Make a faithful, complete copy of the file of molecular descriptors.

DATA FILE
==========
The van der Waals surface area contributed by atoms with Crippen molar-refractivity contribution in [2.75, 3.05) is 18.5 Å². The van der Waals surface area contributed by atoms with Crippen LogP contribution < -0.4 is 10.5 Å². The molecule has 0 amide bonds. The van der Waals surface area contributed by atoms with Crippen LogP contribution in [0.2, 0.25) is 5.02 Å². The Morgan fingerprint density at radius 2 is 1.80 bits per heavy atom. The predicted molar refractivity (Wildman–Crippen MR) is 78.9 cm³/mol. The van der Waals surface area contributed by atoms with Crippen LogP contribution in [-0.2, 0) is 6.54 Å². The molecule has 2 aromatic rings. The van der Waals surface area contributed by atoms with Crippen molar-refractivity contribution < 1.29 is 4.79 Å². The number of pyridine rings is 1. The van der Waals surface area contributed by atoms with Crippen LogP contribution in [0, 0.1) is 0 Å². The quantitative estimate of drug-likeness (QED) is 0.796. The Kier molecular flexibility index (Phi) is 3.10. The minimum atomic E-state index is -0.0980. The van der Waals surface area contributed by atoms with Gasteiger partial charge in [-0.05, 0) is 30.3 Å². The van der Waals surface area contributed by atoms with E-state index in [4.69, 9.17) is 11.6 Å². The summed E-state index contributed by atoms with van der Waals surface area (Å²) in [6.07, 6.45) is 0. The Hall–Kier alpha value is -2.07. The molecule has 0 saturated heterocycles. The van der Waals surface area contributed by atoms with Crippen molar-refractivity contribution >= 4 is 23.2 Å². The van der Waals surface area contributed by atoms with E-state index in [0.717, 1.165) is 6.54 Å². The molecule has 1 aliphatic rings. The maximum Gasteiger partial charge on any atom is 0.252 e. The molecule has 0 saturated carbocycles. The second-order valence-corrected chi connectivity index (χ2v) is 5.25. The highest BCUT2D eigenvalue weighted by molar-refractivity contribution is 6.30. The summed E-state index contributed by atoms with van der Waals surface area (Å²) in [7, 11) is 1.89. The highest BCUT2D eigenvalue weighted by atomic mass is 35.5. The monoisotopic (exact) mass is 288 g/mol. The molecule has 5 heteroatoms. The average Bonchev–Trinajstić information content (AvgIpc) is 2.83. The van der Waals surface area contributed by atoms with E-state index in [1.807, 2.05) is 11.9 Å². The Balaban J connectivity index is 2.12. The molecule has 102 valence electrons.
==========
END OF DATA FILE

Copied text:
The van der Waals surface area contributed by atoms with Crippen molar-refractivity contribution in [2.75, 3.05) is 18.5 Å². The van der Waals surface area contributed by atoms with Crippen LogP contribution < -0.4 is 10.5 Å². The molecule has 0 amide bonds. The van der Waals surface area contributed by atoms with Crippen LogP contribution in [0.2, 0.25) is 5.02 Å². The Morgan fingerprint density at radius 2 is 1.80 bits per heavy atom. The predicted molar refractivity (Wildman–Crippen MR) is 78.9 cm³/mol. The van der Waals surface area contributed by atoms with Crippen LogP contribution in [-0.2, 0) is 6.54 Å². The molecule has 2 aromatic rings. The van der Waals surface area contributed by atoms with Crippen molar-refractivity contribution < 1.29 is 4.79 Å². The number of pyridine rings is 1. The van der Waals surface area contributed by atoms with Crippen LogP contribution in [0, 0.1) is 0 Å². The quantitative estimate of drug-likeness (QED) is 0.796. The Kier molecular flexibility index (Phi) is 3.10. The minimum atomic E-state index is -0.0980. The van der Waals surface area contributed by atoms with Gasteiger partial charge in [-0.05, 0) is 30.3 Å². The van der Waals surface area contributed by atoms with E-state index in [4.69, 9.17) is 11.6 Å². The summed E-state index contributed by atoms with van der Waals surface area (Å²) in [6.07, 6.45) is 0. The Hall–Kier alpha value is -2.07. The molecule has 0 saturated heterocycles. The van der Waals surface area contributed by atoms with Crippen molar-refractivity contribution >= 4 is 23.2 Å². The van der Waals surface area contributed by atoms with E-state index in [0.717, 1.165) is 6.54 Å². The molecule has 1 aliphatic rings. The maximum Gasteiger partial charge on any atom is 0.252 e. The molecule has 0 saturated carbocycles. The second-order valence-corrected chi connectivity index (χ2v) is 5.25. The highest BCUT2D eigenvalue weighted by molar-refractivity contribution is 6.30. The summed E-state index contributed by atoms with van der Waals surface area (Å²) in [7, 11) is 1.89. The highest BCUT2D eigenvalue weighted by atomic mass is 35.5. The monoisotopic (exact) mass is 288 g/mol. The molecule has 5 heteroatoms. The average Bonchev–Trinajstić information content (AvgIpc) is 2.83. The van der Waals surface area contributed by atoms with E-state index in [1.807, 2.05) is 11.9 Å². The Balaban J connectivity index is 2.12. The molecule has 102 valence electrons.